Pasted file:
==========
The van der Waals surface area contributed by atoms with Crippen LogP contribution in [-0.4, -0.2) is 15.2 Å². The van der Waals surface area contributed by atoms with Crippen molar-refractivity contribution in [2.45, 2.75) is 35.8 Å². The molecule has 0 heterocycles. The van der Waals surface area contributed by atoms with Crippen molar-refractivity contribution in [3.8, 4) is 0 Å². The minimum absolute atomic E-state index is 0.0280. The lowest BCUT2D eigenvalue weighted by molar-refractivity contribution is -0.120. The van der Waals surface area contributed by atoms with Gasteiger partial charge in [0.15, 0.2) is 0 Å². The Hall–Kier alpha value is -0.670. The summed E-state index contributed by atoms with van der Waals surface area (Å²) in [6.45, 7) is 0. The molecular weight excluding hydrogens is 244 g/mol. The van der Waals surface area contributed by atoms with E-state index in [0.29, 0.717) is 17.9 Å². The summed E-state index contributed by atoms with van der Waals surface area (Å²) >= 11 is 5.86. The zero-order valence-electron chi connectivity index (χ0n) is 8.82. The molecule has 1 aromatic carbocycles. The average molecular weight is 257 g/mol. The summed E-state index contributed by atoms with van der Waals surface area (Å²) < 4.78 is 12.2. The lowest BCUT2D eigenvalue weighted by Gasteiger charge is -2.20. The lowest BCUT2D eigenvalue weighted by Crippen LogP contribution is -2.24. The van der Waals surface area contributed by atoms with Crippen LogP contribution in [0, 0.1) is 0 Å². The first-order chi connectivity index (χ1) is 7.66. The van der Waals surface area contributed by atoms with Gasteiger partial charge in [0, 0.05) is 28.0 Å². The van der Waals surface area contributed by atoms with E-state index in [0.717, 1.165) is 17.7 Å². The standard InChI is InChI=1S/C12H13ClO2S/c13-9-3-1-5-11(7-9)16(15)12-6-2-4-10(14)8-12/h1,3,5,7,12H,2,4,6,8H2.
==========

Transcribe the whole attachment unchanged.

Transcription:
The van der Waals surface area contributed by atoms with Crippen LogP contribution in [-0.4, -0.2) is 15.2 Å². The van der Waals surface area contributed by atoms with Crippen molar-refractivity contribution in [2.45, 2.75) is 35.8 Å². The molecule has 0 heterocycles. The van der Waals surface area contributed by atoms with Crippen molar-refractivity contribution in [3.8, 4) is 0 Å². The minimum absolute atomic E-state index is 0.0280. The lowest BCUT2D eigenvalue weighted by molar-refractivity contribution is -0.120. The van der Waals surface area contributed by atoms with Gasteiger partial charge in [0.15, 0.2) is 0 Å². The Hall–Kier alpha value is -0.670. The summed E-state index contributed by atoms with van der Waals surface area (Å²) in [6.45, 7) is 0. The molecular weight excluding hydrogens is 244 g/mol. The van der Waals surface area contributed by atoms with E-state index in [0.29, 0.717) is 17.9 Å². The summed E-state index contributed by atoms with van der Waals surface area (Å²) >= 11 is 5.86. The zero-order valence-electron chi connectivity index (χ0n) is 8.82. The molecule has 1 aromatic carbocycles. The average molecular weight is 257 g/mol. The summed E-state index contributed by atoms with van der Waals surface area (Å²) < 4.78 is 12.2. The lowest BCUT2D eigenvalue weighted by Gasteiger charge is -2.20. The lowest BCUT2D eigenvalue weighted by Crippen LogP contribution is -2.24. The van der Waals surface area contributed by atoms with Crippen LogP contribution in [0, 0.1) is 0 Å². The first-order chi connectivity index (χ1) is 7.66. The van der Waals surface area contributed by atoms with Gasteiger partial charge in [0, 0.05) is 28.0 Å². The van der Waals surface area contributed by atoms with E-state index in [0.717, 1.165) is 17.7 Å². The standard InChI is InChI=1S/C12H13ClO2S/c13-9-3-1-5-11(7-9)16(15)12-6-2-4-10(14)8-12/h1,3,5,7,12H,2,4,6,8H2.